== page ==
Heaven on a Hilltop: Cappadocia, Turkey

by Mark Thompson
EDGE Style & Travel Editor
Wednesday Nov 7, 2012

Years ago, as an adolescent, I learned the word "Shangri-La" and subsequently sought out the 1933 James Hilton novel, "Lost Horizon," where a group of world-weary travelers arrive at a mystical lamasery, a mythical utopia marked by harmony and happiness.

Time passes, and you get older, and you learn to search for "Shangri-La" in your daily life - until late one night, you arrive at Argos in Cappadocia in the mountains of Turkey. When you awaken in the morning, as the sun glides up from the horizon revealing a landscape marked by fairy chimneys, minarets, vineyards, orchards, and scores of hot air balloons floating in the peaceful blue sky, you realize that here, at last, you have found what you first learned about when you were but a lad. Here it is; here is Shangri-La: heaven on a hilltop in Cappadocia, Turkey.

Located in the ancient region of Central Anatolia, Cappadocia is a topographical wonderland with a spectacular, lunar-like landscape marked by 6th-century monasteries and churches, cave dwellings, and stone mansions, all connected by a labyrinth of tunnels carved into the volcanic lava and ash that shaped the land nearly 65 million years ago. It’s no wonder that the monks were awed into a state of reverence.

A UNESCO World Heritage Site, Cappadocia is a popular tourist destination, particularly for hot air ballooning. According to our pilot, Cappadocia is one of the top three hot air ballooning destinations in the world, alongside Kenya and the Loire Valley. "Wild animals, castles - and fairy chimneys," he said, gesturing toward the extraordinary landscape as our balloon floated over and between minarets of volcanic rock.

Also known as "hoodoos," fairy chimneys are tall, thin spires of rock, which were formed by volcanic eruptions and which, truth be told, look remarkably phallic with their mushroom cap heads. As our pilot explained with a smirk, one entire gorge is known to the locals as "Love Valley" specifically because of its uncanny resemblance to a canyon of tumescence.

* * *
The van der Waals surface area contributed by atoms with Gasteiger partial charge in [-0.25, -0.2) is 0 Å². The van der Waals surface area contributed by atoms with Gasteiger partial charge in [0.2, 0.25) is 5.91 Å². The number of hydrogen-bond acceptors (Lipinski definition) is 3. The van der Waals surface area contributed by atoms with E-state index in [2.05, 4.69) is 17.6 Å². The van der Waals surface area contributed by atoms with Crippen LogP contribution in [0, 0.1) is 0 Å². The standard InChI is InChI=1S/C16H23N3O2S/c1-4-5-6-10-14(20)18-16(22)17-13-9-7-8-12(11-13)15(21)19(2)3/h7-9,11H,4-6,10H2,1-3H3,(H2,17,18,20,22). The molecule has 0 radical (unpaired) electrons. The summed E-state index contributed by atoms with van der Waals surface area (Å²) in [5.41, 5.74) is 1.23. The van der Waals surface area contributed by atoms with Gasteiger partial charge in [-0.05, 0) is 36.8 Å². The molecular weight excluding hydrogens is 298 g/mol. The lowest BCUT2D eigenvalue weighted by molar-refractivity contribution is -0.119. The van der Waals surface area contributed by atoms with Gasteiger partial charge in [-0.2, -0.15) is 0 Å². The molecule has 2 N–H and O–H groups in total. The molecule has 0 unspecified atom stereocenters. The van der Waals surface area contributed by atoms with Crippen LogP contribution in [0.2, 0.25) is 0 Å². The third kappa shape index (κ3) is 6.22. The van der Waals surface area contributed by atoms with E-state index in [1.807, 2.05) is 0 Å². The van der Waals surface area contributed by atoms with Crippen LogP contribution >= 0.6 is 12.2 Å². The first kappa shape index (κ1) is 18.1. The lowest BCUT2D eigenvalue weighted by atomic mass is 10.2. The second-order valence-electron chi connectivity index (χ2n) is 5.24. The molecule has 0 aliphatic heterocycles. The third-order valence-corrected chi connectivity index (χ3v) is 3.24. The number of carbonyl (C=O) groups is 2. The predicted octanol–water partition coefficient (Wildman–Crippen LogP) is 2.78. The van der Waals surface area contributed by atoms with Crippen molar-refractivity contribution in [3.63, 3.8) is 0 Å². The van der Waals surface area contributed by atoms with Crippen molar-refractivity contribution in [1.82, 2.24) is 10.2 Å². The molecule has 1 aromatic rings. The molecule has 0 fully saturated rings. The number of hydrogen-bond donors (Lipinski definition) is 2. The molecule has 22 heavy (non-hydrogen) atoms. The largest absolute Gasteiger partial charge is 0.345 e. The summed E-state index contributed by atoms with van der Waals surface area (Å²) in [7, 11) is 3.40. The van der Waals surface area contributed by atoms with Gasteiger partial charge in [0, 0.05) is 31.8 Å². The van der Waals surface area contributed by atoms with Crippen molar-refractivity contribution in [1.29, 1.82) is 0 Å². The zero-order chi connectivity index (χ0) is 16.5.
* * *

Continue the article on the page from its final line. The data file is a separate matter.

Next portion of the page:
Cappadocia, which means "land of the beautiful horses" in Persian, is an easy hour-long flight from Istanbul to Nevsehir. Rising on the horizon, the snow-capped Mount Erciyes (or Argaeos to the Greeks), is a beacon of white in an extraordinary landscape. From the mountain’s summit, it’s possible to see both the Black Sea and the Mediterranean Sea.

Apart from ballooning, tourists making the trek to Cappadocia explore open-air museums that feature rock-hewn chapels, monasteries, and pigeon houses. More than forty underground cities from the Bronze Age have been identified, including one where thousands of Christians hid from the Romans on seven subterranean levels. Thermal springs in the lake region of Acigol are heralded for their salutary impact on skin conditions and eye problems.

Thanks to the mineral-rich volcanic soil and the plethora of caves serving as wine cellars, Cappadocia has become Turkey’s primary wine-making region. Wine tasting tours reveal wines that reveal a pleasing complexity befitting their provenance: Cappadocia has been making wine since at least 4000 B.C. and, according to Herodotus, Bacchus was born in western Turkey.

A center of terra cotta art since 2,000 BC, Cappadocia has a deep and abiding appreciation for craftsmanship. Pottery workshops alongside a master potter heighten your appreciation for the ancient artifacts you glimpse in niches throughout the region.

If you hike up Uchisar Castle at gloaming, you’ll find yourself waiting for the sunset with dozens of locals and tourists. An incredible panorama of peaks, cones, and obelisks dot the foreground, with Mount Erciyes in the distance, and when the sun slips below the horizon, igniting the sky with streaks of orange, the crowd cheers.

Before you descend from atop the citadel, pause and gaze over Pigeon Valley at the monumental landscape produced by the three distant volcanic mountains. You are standing at the highest point in Cappadocia.

From this perspective, it’s possible that you might find the peace that comes from knowing that millions of years of history have preceded your arrival here - and that you are but another speck in the passage of humanity across the landscape of time.


(Travel feature continues on next pages: Where to Stay, What to Do, Where to Eat, Getting There, Additional Info...)


  • Anonymous, 2012-11-07 05:22:10

    Thank you for the nicely detailed story. You should check the valley under 20 cms snow on february. It becomes a parralel universe all washed white. And thank you for the friendship books :)

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